I headed down to Texas for a brief trip starting on Saturday the 8th and began in Austin to visit the hill country before making the long ride down to Big Bend National Park. The main targets for the trip included Golden cheeked Warbler and Black capped Vireo in the hill country and Colima Warbler at Big Bend NP. All three of these species have limited range in the US with the first two being endangered species due to ongoing habitat destruction. Colima Warblers are not as rare overall but the only spot they nest in the US is within Big Bend NP. I had to make some changes to my plans in regard to more intense hiking as I hurt my back at work again and I almost didn't get to make the trip but thankfully I managed to salvage the trip. I arrived in Austin around midday and after a quick lunch headed over to St. Edwards Park northwest of the city to try to catch up with some Golden cheeked Warblers that had recently been seen there.  Unfortunately due to it being the weekend and the park being quite crowded there were no warblers to be found.  Without too much luck at St Edwards Park I decided to make a run out to Balcones Canyonlands NWR to try my luck there. I arrived there late in the afternoon and despite the late hour and a near continuous wind I found first one and eventually four Golden cheeked Warbler including at least three males singing, all in the area of the appropriately named Warbler Vista. The Golden cheeked Warbler became life bird #1300 for me as well as my 69th new world warbler species. A beautiful, sunny start to the trip to be sure.
Black capped Vireo, South Llano River SP, Junction, TX, Apr 9, 2017
Black capped Vireo, South Llano River SP, Junction, TX, Apr 9, 2017
Yellow breasted Chat, South Llano River SP, Junction, TX, Apr 9, 2017
Black throated Sparrow, South Llano River SP, Junction, TX, Apr 9, 2017
Black tailed Prairie Dog, Marathon, TX, Apr 9, 2017
Burrowing Owl, Marathon, TX, Apr 9, 2017
I was up before dawn on Sunday and was greeted with clouds, a decent breeze and occasional drizzle as I drove back out to Balcones Canyonlands NWR again. I waited outside the gate for the park to open and added a calling Common Poorwill for the trip. Once the gate opened I drove back up to the same area I had the Golden cheeked Warblers and once again had one singing despite the less than ideal conditions. I was certainly happy I made it up the previous day when the weather was nicer and the birds more photogenic. After my time in the Warbler Vista section of the refuge I drove further north to visit the Shin Oak area in the quest to find some Black capped Vireos. This area is known for the species but is typically closed to the public in the early part of the nesting season. Thankfully the area just opened up the day before to the public and upon my arrival was rewarded right away with at least a couple calling vireos. True to their reputation of staying well hidden I never managed to get more than fleeting glimpses of the birds despite them being mere feet away at times. Nonetheless I was still quite happy to find them even if the looks were less than stellar. As the morning wore on and the weather did not seem to be improving in the area I was in I decided to begin my long drive over to Big Bend (with frequent stops to stretch my legs). My best stop along the way was at South Llano River SP just south of Junction which had recent reports of both Golden winged Warbler and Black capped Vireo. It turned out to be a very active place with both of the above species present (including much better views of the vireos). In addition the bird blinds and trails there were quite productive for a wide range of species both resident and migrants. It was tough to tear myself away from the area but I still had a lot of driving to make it to my lodging near Big Bend. Another neat stop on my way was just outside the town of Marathon at a large prairie dog town, which produced several Burrowing Owls, Scaled Quail (life bird), various raptors and lots of prairie dogs.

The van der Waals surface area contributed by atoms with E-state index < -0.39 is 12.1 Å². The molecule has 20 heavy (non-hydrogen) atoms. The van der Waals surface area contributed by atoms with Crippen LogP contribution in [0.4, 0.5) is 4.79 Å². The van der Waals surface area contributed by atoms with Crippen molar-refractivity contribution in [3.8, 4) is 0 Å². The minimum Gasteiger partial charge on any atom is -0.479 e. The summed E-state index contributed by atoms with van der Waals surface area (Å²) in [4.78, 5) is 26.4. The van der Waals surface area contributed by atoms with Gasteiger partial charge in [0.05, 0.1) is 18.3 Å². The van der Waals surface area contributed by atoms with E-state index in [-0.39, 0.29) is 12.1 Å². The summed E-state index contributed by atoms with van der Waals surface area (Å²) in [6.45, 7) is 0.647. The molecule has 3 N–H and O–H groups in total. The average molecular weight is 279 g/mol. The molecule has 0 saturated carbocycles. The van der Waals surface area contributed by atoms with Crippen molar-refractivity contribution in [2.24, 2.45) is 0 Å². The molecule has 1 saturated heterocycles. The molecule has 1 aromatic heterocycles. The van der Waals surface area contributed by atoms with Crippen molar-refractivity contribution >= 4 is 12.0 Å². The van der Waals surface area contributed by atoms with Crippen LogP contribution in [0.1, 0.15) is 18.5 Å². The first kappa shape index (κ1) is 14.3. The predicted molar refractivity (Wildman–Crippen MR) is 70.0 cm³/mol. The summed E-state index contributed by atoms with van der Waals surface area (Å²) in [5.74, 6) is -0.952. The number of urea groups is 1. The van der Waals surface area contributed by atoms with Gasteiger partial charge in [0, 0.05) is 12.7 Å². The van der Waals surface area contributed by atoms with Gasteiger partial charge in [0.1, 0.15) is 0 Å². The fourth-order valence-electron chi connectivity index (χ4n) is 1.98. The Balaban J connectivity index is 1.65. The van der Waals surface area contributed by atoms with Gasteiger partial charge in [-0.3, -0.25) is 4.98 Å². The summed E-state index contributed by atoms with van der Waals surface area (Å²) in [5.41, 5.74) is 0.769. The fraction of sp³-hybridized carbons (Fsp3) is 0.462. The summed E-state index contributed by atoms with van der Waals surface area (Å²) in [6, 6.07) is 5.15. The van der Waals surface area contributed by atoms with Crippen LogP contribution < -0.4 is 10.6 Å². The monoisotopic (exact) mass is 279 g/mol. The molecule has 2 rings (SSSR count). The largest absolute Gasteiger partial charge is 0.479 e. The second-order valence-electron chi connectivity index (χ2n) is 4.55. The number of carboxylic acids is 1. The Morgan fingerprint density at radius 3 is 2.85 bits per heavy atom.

Hooded Merganser eggs in box #1, Home, Belchertown, MA, Apr 13, 2017
Eggs in box #2, Home, Belchertown, MA, Apr 13, 2017
American Robin with leg bands, Home, Belchertown, MA, Apr 11, 2017
While I was gone from home for several days the area experienced some record setting heat (85 degrees) brought in by southerly winds. The winds also brought in a number of early season migrants and I spent some time this morning tracking some of them down including my first Yellow rumped Warblers, Louisiana Waterthush, Barn Swallow, Blue gray Gnatcatcher, Field Sparrow and Eastern Towhee. I also checked the duck boxes again and this time found a Hooded Merganser sitting on eggs in one of the boxes...still not sure what species is in the second box. Also while I was away I had one of my motion camera set on the water feature and I had 220+ shots to go through! Most were Gray Squirrels and Dark eyed Juncos but I also managed to get Song Sparrow, Mourning Dove, American Goldfinch, Black capped Chickadee and American Robin (including a banded individual I had not seen since last fall) plus a mouse.